Improving the Quality of Life for a Dog With Arthritis

As with human arthritis, there is no cure; however, there are things you can do to help minimize the pain from which your dog is suffering, and to help him live a more comfortable life. Recognizing the onset of arthritis is key to establishing the changes in lifestyle that will eventually become routine as your dog’s mobility changes and diminishes. The earlier you realize the limitations your dog will face, the easier it will be to make the changes needed for comfort.


Arthritis is a disease which involves the skeletal system, altering the proper function of and limiting the use of the bones, joints and cartilages responsible for mobility. This disease affects all breeds the same; the pain it causes and the limitations it imposes are equally debilitating and painful for any dog which suffers from it.

There are two types of arthritis. The first type is Degenerative Joint Disease (also know as osteoarthritis),  which generally occurs as dogs age, either from normal joint wear and tear, or excess stress from accidents and injuries. The second type is called Inflammatory Joint Disease, which may be caused by either bacterial or fungal infections or ticks. Inflammatory Joint Disease is the least common of the two forms of arthritis.

Arthritis affects the ball sockets like hips and shoulder joints, hinged joints like the knees and the gliding or moveable joints such as the ankles. Inflammation in these joints is what causes the pain and reduces the mobility of your dog. Although this disease is more often seen in the larger dog breeds, it affects all breeds.


In order to recognize arthritis as early as possible, it is important to know the early signs:

  • A limp that begins to appear sporadically, eventually becoming more pronounced and more frequent. To make sure the limp is not the result of an injury, check your dog’s pads and paws for any thorns, rocks or debris that may need to be removed, or a cut or scratch that needs attention.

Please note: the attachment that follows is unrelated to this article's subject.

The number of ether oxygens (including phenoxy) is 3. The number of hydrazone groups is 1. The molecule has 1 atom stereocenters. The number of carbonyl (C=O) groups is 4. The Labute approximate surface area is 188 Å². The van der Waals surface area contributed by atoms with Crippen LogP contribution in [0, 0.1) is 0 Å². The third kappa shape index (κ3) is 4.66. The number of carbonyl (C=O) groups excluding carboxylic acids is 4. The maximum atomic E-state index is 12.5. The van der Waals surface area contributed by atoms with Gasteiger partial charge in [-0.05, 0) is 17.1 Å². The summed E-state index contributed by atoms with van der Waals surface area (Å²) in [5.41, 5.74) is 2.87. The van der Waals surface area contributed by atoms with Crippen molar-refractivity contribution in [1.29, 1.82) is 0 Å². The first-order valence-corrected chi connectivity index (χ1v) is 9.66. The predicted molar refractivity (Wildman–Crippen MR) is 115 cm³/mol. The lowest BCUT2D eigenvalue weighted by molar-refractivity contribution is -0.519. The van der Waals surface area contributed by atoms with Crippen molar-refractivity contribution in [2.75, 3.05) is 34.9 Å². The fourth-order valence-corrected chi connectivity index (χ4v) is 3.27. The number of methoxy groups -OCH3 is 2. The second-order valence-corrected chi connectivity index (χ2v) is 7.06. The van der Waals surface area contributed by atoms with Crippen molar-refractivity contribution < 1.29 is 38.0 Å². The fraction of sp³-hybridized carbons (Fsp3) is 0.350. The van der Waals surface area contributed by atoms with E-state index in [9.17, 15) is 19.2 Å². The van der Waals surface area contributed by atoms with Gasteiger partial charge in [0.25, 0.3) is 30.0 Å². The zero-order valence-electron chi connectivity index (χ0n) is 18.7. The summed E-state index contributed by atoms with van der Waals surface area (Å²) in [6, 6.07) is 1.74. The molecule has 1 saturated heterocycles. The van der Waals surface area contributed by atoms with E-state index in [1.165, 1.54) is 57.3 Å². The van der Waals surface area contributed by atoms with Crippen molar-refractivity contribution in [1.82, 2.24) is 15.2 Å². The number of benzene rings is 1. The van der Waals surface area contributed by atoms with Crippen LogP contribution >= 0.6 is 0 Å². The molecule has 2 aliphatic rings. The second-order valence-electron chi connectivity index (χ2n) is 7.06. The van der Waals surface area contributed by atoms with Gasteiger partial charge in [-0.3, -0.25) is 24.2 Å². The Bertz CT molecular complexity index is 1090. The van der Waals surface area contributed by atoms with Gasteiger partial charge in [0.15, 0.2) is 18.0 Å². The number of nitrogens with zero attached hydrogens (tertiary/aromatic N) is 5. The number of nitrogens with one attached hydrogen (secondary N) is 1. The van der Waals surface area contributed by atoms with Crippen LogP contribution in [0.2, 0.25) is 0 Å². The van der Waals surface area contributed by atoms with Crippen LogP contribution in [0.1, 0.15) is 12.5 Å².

• Swelling around joints that seems to gradually get worse. Swelling may be so slight at first that it is unnoticeable when you glance at your dog. Being aware of your dog’s routines, how active and mobile he is and noticing a gradual reduction in those activity levels may be a signal to keep an eye on the joints to watch for swelling.
  • Difficulty in getting to a standing or sitting position when laying down, or even to a standing position from a sitting position may indicate pain and discomfort and the onset of a joint disease.
  • Normal routines change, such as showing less enthusiasm on routine walks. Where your dog normally led you along on the leash, he now goes at a much slower pace, and may even lag behind and needs to be nudged along to finish the walk. This is probably because his legs now hurt, where they didn’t before. He may begin refusing to do things he once did, such as hopping up on furniture, into your lap (if he is a smaller breed), climb stairs or jump during a game of frisbee.